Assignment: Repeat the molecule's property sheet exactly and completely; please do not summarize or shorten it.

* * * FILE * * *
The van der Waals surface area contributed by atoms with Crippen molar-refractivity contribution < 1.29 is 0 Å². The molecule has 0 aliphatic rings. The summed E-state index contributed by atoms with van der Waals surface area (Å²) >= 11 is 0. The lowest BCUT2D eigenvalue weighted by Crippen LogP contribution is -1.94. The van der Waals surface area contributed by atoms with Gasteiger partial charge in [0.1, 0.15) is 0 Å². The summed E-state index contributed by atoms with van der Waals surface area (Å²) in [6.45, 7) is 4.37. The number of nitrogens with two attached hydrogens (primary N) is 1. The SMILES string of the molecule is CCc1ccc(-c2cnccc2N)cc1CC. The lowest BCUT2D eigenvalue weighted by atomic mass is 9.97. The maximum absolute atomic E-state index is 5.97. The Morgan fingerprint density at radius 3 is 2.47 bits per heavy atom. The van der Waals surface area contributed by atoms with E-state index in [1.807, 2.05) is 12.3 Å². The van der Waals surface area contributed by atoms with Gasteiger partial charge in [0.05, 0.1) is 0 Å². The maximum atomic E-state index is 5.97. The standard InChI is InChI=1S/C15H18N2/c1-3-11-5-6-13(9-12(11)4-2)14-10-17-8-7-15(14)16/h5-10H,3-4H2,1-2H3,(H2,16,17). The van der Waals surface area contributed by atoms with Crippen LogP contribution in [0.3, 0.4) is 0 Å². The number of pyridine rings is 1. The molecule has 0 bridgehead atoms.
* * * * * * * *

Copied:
The van der Waals surface area contributed by atoms with Crippen molar-refractivity contribution < 1.29 is 0 Å². The molecule has 0 aliphatic rings. The summed E-state index contributed by atoms with van der Waals surface area (Å²) >= 11 is 0. The lowest BCUT2D eigenvalue weighted by Crippen LogP contribution is -1.94. The van der Waals surface area contributed by atoms with Gasteiger partial charge in [0.1, 0.15) is 0 Å². The summed E-state index contributed by atoms with van der Waals surface area (Å²) in [6.45, 7) is 4.37. The number of nitrogens with two attached hydrogens (primary N) is 1. The SMILES string of the molecule is CCc1ccc(-c2cnccc2N)cc1CC. The lowest BCUT2D eigenvalue weighted by atomic mass is 9.97. The maximum absolute atomic E-state index is 5.97. The Morgan fingerprint density at radius 3 is 2.47 bits per heavy atom. The van der Waals surface area contributed by atoms with E-state index in [1.807, 2.05) is 12.3 Å². The van der Waals surface area contributed by atoms with Gasteiger partial charge in [0.05, 0.1) is 0 Å². The maximum atomic E-state index is 5.97. The standard InChI is InChI=1S/C15H18N2/c1-3-11-5-6-13(9-12(11)4-2)14-10-17-8-7-15(14)16/h5-10H,3-4H2,1-2H3,(H2,16,17). The van der Waals surface area contributed by atoms with Crippen LogP contribution in [0.3, 0.4) is 0 Å². The number of pyridine rings is 1. The molecule has 0 bridgehead atoms.